3. Swelling of the TMJ
    4. Limited mouth opening
    5. Lateral and cervical neck pain
    6. Change in the dental occlusion (bite)

Opening Too Wide--

All joints have limitations to movement and the TMJ is no exception. If you open wide for a long time, or if your mouth is forced wide open, ligaments again may be torn. Swelling and bruising develop and disc dislocation may occur. For example, if your mouth is open for a long time at the dental office while having a tooth prepared for a crown, the joint can dislocate. This rarely happens without a prior history of trauma; however, it does happen. Also, this type of injury may occur if someone's mouth is opened too wide when they are being put to sleep for surgery. Again, both of these examples are accidental and consequences of the given procedures.

PERPETUATING   FACTORS

Bruxism--

Bruxism is the abnormal grinding of the teeth. If grinding continues, TMJ may develop. Bruxism usually occurs during sleep. That is why so many people do not realize that they are bruxers. One indication that a person is a bruxer is sore jaw muscles when waking in the morning. Some researchers feel that the constant grinding of the teeth causing pressure on the TMJ may injure the ligaments, thus allowing for the disc to dislocate. At the very least, bruxism produces muscle pain, sensitive and worn teeth.

Malocclusion--

Malocclusion is simply a bad bite. Malocclusion may be produced by poor development of the jaws or removal of teeth without replacement, a high dental restoration, a poor fitting denture or partial denture, or a displaced TMJ disc.

Orthodontics--

Some dentists feel that orthodontic treatment, or braces, might be a cause of TMJ. By moving teeth with orthodontic appliances, malocclusion is produced during treatment. Also, people undergoing orthodontics do report sensitive teeth, pain in the jaw muscles and even bruxism. However, as with malocclusion, there has been no scientific controlled study to prove that orthodontic treatment produces a TMJ problem.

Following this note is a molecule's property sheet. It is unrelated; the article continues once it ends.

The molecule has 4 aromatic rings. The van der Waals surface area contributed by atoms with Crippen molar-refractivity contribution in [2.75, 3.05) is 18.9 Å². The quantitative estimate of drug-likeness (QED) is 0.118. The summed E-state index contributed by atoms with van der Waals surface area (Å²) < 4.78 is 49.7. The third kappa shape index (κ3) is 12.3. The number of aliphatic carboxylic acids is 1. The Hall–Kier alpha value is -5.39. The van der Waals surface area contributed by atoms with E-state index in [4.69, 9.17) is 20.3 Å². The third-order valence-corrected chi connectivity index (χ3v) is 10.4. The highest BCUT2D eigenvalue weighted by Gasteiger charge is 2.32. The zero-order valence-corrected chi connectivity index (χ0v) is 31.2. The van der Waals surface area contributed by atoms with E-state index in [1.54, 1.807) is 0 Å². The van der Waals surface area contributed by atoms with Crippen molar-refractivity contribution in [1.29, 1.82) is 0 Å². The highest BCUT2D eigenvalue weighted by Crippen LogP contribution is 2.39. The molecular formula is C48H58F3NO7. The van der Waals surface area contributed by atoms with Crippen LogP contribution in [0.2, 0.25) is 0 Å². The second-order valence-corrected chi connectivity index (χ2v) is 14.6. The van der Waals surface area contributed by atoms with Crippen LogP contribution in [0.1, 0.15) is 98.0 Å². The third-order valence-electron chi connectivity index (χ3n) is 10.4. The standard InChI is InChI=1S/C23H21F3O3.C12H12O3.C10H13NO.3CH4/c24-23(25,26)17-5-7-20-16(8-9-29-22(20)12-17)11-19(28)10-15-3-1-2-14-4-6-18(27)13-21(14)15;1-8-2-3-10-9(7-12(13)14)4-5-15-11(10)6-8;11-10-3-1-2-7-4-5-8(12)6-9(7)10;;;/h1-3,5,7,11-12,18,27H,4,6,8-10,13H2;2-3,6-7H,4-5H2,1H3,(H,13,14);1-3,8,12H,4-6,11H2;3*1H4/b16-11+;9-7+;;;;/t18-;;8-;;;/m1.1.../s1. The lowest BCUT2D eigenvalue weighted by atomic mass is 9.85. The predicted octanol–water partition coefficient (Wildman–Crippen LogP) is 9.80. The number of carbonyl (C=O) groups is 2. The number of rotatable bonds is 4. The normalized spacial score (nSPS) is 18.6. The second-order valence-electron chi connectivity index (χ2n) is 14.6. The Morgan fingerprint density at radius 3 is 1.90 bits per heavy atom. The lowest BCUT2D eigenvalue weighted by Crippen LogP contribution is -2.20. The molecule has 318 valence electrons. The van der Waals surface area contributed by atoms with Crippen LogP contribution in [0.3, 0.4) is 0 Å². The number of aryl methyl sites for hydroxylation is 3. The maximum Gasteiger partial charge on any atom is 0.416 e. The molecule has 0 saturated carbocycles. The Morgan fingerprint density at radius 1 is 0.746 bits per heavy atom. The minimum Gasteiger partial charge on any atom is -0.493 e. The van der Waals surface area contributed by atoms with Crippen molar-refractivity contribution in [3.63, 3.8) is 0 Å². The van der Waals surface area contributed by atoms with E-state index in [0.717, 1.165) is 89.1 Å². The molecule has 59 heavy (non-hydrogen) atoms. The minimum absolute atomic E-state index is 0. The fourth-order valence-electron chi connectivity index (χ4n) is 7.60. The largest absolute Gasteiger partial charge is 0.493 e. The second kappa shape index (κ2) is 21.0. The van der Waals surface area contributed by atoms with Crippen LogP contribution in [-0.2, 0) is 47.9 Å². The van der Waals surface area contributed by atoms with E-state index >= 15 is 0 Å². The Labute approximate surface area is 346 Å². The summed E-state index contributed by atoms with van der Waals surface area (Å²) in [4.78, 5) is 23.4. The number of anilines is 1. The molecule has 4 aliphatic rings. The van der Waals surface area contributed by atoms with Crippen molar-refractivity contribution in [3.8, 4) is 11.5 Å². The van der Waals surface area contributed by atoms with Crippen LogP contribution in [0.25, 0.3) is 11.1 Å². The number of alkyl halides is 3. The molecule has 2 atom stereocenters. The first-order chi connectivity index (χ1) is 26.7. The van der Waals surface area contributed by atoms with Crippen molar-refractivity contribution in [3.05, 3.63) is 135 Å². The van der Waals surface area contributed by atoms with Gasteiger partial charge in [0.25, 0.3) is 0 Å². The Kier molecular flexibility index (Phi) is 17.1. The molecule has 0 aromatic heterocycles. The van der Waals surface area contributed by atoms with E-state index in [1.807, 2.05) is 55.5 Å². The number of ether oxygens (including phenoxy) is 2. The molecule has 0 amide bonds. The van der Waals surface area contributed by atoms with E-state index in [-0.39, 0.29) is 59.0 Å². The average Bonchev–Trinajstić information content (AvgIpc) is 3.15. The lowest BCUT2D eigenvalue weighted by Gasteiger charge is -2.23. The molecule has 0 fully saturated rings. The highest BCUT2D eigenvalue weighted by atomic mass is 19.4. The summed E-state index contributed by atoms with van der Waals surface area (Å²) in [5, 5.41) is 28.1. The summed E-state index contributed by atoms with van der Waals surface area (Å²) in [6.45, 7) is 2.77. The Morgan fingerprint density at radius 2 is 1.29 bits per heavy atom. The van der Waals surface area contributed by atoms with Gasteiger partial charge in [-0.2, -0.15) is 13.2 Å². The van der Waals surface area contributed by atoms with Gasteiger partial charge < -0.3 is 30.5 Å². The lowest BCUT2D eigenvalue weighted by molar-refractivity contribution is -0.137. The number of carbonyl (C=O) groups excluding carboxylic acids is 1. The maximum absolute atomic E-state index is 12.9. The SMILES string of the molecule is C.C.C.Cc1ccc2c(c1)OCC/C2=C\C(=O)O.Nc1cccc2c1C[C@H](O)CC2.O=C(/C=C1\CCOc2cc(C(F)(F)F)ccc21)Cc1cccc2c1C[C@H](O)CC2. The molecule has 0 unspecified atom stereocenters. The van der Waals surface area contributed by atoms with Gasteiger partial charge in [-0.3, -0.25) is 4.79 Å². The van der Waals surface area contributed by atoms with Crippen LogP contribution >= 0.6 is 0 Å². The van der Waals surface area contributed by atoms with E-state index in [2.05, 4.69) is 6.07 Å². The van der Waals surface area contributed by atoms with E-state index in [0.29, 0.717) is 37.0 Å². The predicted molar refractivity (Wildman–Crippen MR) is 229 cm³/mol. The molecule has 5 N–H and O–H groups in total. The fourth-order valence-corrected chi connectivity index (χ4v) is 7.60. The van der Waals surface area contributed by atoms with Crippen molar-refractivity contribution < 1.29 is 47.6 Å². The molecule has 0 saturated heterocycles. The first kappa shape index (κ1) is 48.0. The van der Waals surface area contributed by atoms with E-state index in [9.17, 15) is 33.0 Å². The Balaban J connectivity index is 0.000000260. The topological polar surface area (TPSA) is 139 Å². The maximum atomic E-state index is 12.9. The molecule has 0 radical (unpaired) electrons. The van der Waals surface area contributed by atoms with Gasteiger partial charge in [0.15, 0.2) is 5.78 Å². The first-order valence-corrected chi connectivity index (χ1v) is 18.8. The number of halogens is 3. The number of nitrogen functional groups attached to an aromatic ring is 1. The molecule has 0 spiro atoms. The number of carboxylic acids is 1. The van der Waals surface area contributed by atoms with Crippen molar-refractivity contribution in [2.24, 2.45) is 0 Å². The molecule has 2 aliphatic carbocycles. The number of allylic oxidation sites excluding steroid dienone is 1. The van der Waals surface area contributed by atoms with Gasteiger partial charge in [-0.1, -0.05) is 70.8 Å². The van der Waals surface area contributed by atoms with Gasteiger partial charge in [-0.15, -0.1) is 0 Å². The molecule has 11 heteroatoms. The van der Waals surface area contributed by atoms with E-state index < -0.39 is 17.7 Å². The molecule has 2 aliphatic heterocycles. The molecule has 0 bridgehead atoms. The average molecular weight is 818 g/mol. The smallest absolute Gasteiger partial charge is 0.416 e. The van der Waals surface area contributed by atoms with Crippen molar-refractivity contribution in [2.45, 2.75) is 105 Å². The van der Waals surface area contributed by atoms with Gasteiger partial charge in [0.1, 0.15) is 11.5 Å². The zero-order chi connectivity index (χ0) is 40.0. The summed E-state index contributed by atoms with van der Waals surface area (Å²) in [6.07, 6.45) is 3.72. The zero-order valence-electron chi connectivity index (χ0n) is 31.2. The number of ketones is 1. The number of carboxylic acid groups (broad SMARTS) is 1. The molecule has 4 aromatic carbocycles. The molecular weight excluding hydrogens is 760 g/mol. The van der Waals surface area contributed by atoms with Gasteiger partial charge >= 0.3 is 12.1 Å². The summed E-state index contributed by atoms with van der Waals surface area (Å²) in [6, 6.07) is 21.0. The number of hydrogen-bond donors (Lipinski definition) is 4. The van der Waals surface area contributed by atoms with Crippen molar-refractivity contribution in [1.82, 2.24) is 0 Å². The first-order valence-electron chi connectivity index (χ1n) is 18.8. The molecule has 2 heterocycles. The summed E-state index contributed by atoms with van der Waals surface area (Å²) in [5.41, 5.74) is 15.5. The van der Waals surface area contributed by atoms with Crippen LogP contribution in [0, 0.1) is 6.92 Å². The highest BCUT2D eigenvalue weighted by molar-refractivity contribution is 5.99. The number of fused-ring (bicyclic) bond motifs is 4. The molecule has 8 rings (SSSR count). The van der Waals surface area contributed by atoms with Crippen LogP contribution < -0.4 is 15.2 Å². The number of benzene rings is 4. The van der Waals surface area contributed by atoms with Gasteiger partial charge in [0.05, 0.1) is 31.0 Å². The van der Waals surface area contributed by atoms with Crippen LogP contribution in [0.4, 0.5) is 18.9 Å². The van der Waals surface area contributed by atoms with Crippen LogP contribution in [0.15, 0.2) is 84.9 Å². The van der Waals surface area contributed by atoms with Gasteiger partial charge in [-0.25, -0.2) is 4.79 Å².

Ligament Laxity--

People who appear to be double-jointed actually suffer from a problem termed a ligament laxity. If this occurs, then the joint appears to be double or, loose. This definitely can happen to the TMJ's. Ligament laxity is a fairly common problem in active young women who suffer with TMJ (and injuries to other joints).

Stress--

Stress has many effects on our bodies: some good and some bad. Stress, being both physical and psychological. Physiological changes can produce muscle tightness and pain and if you are subjected to chronic stress, these physical changes may produce harmful effects. For example, people subjected to chronic stress develop ulcers, diarrhea, tension headaches, muscle tightness and other physical symptoms. Stress is just like throwing gasoline on an existing fire: the fire is a TMJ problem and the gasoline is stress. The gasoline causes the fire to flair up and burn widely for a time, but the gas did not produce the fire (or, TMJ), it just made it worse. This is how it appears that stress acts in conjunction with a TMJ problem. Muscles tighten, teeth clench, abnormal pressure is forced against the TMJ disc, and if the ligaments are weak or if the patient is one that has ligament laxity, then the disc may dislocate.

Systemic Diseases--

Various diseases can cause or aggravate TMJ problems. Immune disorders such as rheumatoid arthritis, psoriatic arthritis, and systemic lupus erythematosus can produce inflammation in the TMJ. In addition, viral infections such as mononucleosis, mumps and measles can cause damage to the surfaces of the TMJ, which ultimately can lead to an internal derangement.